3 out of 4 stars
Share This Review
Think of the Independence Day or War of the Worlds movies and you will get a glimpse of Richard Mann’s plot in Dominion: First Blood. Initially designed as a screenplay, it ultimately became a full-length science-fiction novel while still preserving the kind of imagery and drama to potentially turn it into a blockbuster. It took the author six years of waking up at 4 in the morning to finish the book. His efforts are definitely visible in the thorough planning, research and organization of this action-packed novel.
Despite the 600 pages of the book, there is no room for boredom. There are as many as 186 chapters, but they are short and extremely effective in keeping suspense in the air. By courtesy of the author, there is even a cast of characters included at the beginning for the readers to keep track of the large number of fictional personae. Under the circumstances, I had no problem in following the storyline with no worries about who’s who or how somebody ended up in the tale.
If you are wondering about the plot, let me put it in a nutshell for you: The enemy of my enemy is my friend. Humans have no other option but to forge an alliance with vampires against the menacing Sumeri aliens who are set on invading the Earth and implementing their Nazi Aryan plan for world dominion.
Part One (“A Hero is Born”) introduces the protagonists and focuses on the need for common action irrespective of racial, ideological, religious or sexual differences. Captain Peter ‘Bulletproof’ Morgan is a former SAS soldier and MI6 agent endowed with extraordinary physical and intellectual skills. He and his friend, Corporal Vinnie ‘The Terminator’ Carson, fight the terrorist threat in Yemen or Saudi Arabia black ops. When the aliens’ black ships target the major world cities, Peter will join the US forces and the Sirius Protocol set in motion after the recovery of an alien craft in Area 51. Part 2 (“The Battle of Los Angeles”) and part 3 (“Caius”) deal with countless near-death situations in which Peter realizes there is more truth to his nickname than he ever thought possible.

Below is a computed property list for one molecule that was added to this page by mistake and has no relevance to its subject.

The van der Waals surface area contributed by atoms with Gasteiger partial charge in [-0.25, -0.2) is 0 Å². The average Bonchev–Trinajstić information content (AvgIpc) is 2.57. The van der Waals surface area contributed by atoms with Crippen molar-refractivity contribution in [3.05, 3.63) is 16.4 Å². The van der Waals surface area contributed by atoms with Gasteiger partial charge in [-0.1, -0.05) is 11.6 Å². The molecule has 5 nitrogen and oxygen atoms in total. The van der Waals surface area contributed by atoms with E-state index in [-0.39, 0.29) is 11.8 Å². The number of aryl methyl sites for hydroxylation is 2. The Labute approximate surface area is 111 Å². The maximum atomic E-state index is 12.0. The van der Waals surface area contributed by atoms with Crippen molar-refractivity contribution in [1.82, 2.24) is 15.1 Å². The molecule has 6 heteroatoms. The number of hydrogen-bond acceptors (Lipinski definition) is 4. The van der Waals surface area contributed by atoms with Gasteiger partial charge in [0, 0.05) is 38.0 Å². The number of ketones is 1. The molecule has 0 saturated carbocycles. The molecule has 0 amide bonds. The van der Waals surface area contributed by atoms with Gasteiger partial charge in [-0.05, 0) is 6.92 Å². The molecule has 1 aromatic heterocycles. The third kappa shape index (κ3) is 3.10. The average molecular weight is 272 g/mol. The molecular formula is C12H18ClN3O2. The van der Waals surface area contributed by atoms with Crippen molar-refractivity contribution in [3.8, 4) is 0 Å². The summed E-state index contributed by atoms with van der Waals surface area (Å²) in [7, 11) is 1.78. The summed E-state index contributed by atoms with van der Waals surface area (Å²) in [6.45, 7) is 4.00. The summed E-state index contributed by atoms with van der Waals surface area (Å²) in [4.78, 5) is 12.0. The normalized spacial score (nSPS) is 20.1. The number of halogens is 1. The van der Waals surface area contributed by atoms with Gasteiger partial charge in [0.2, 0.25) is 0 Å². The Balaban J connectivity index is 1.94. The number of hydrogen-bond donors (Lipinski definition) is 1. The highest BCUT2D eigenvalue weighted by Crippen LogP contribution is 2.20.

The novel has a bit of everything in terms of action, adventure, paranormal and mysticism. From war scenes and space ship battles to moderately explicit sexual scenes, premonitory visions, an earthquake and even a tsunami, nothing is missing. Do not imagine all these are far-fetched or hard to believe. They come at the right place and at the right time in the story. There is also a strict vampire and alien command structure the author makes sure the readers get acquainted with. Full-fledged characters stand out of the wide cast and support the multiple threads of the plot. For example, Count Cassian is the emblematic figure of a century-old Vampire Elder and Head of the Vampire Grand Council. Lucia is not only a vampire, but also the prototypical femme fatale and, possibly, Peter’s wife in a previous life in Roman times. The aliens’ hierarchical organization parallels the Nazi power structure in WWII. Their emperor, Herr Herg-Zuk, is a reiteration of Hitler himself. Lord Grim-Uk reminds us of the atrocious Himmler whereas the Narzuks are the alien version of the Nazi SS officers.
What I liked most about the novel was the constant element of surprise and the overall message of peace and tolerance dominating the grim scenario. Vinnie comes from a gangster family in East End London; however, he is more honest and loyal than General Julian Grimbald, the Head of the US Space command, a self-obsessed narcissist used by the aliens as their stool pigeon. The decline of the Sumeri alien race on Ergal 5 is discomfortingly reminiscent of what might possibly happen on our planet too. Starting as a democracy, they gradually slipped into an imperial dictatorship with class distinctions between Patricians, Plebeians and clones. Forced to handle the issues of infertility and a deteriorating DNA, the aliens will learn that cloning is not an answer to their problems especially when their robots start experiencing self-awareness as it happens in the case of Ergtuk the 82nd, closely resembling Data, the android in the Star Trek series.
It is difficult to come up with an exhaustive review when writing about a complex and multi-layered novel such as Dominion: First Blood. I am giving it 3 out of 4 stars mainly because it needs another round of proofreading. Nevertheless, the punctuation and capitalization errors were not distracting and they could be easily fixed for the book to look spotless. As far as I am concerned, the detailed description of military technology, the graphic scenes of violence as well as the occasional swearing words were also a deterrent in giving the book a perfect rating. I recommend Richard Mann’s book to all those who enjoy apocalyptic novels wrapped up in ancient prophecies, sci-fi and conspiracy theories. Even if most of the conflict is resolved in Book 1, the epilogue does throw in a cliffhanger for the protagonists to continue their wild ride in a new book.
DOMINION First Blood
View: on Bookshelves | on Amazon
Like cristinaro's review? Post a comment saying so!